swelling of the face, throat, arms, hands, feet, ankles, or lower legs
unexplained weight gain
worsening of asthma
yellowing of the skin or eyes
unusual bleeding or bruising
lack of energy
loss of appetite
pain in the upper right part of the stomach
blisters on skin
Diclofenac gel (Voltaren) or liquid (Pennsaid) may cause other side effects. Call your doctor if you have any unusual problems while using this medication.
If you experience a serious side effect, you or your doctor may send a report to the Food and Drug Administration's (FDA) MedWatch Adverse Event Reporting program online [at http://www.fda.gov/Safety/MedWatch] or by phone [1-800-332-1088].
Keep this medication in the container it came in, tightly closed, and out of reach of children. Store it at room temperature and keep it from freezing or excess heat. Throw away any medication that is outdated or no longer needed. Talk to your pharmacist about the proper disposal of your medication.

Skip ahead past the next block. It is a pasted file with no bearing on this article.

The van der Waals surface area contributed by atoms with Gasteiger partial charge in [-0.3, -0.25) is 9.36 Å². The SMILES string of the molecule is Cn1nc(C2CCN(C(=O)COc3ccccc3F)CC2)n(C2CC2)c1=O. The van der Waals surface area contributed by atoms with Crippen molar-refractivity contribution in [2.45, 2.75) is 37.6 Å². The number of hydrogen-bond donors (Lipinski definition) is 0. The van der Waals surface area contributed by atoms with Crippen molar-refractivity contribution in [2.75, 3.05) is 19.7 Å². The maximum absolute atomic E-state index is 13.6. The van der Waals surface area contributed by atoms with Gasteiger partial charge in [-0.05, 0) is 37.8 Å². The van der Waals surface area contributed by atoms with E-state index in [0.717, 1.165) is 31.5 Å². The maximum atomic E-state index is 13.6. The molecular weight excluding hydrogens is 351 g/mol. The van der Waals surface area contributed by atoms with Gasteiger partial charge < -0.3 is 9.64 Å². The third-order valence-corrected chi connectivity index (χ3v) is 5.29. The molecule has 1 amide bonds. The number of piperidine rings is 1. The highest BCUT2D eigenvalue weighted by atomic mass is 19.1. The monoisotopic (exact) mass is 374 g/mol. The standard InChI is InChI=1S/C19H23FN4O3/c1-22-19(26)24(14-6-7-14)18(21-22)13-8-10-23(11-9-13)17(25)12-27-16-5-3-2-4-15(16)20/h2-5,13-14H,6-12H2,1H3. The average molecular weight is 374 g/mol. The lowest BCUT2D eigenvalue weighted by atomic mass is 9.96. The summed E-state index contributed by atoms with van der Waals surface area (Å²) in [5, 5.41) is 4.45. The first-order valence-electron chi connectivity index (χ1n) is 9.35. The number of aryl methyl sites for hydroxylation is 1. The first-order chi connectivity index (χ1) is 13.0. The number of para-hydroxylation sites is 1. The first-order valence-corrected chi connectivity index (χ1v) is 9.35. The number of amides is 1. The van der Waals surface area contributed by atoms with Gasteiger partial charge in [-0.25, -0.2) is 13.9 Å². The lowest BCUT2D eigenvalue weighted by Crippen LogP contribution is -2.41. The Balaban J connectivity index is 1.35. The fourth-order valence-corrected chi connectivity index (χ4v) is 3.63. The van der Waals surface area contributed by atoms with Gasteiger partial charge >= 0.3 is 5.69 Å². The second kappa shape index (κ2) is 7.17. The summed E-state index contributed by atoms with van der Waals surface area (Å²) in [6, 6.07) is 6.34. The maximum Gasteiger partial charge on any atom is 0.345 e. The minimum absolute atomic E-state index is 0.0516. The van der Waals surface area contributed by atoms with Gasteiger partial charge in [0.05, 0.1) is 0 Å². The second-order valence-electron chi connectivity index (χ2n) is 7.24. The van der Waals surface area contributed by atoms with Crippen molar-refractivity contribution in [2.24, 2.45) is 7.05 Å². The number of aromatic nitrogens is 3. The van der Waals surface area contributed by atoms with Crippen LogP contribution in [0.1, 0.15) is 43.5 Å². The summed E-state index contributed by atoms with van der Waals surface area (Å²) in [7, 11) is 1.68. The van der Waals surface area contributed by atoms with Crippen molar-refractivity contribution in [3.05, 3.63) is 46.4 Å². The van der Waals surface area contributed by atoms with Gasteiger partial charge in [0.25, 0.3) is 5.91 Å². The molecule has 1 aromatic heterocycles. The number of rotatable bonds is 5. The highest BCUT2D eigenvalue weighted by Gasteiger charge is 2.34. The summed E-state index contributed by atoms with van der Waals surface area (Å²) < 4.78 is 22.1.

If someone swallows diclofenac gel or liquid, call your local poison control center at 1-800-222-1222. If the victim has collapsed or is not breathing, call local emergency services at 911.
lack of energy
bloody, black, or tarry stools
vomiting a substance that is bloody or looks like coffee grounds
slow, shallow, or irregular breathing
difficulty breathing or swallowing
loss of consciousness
Do not let anyone else use your medication. Ask your pharmacist any questions you have about refilling your prescription.
It is important for you to keep a written list of all of the prescription and nonprescription (over-the-counter) medicines you are taking, as well as any products such as vitamins, minerals, or other dietary supplements. You should bring this list with you each time you visit a doctor or if you are admitted to a hospital. It is also important information to carry with you in case of emergencies.
Last Revised - 07/15/2014
AHFS® Consumer Medication Information. © Copyright, 2014. The American Society of Health-System Pharmacists, Inc., 7272 Wisconsin Avenue, Bethesda, Maryland. All Rights Reserved. Duplication for commercial use must be authorized by ASHP.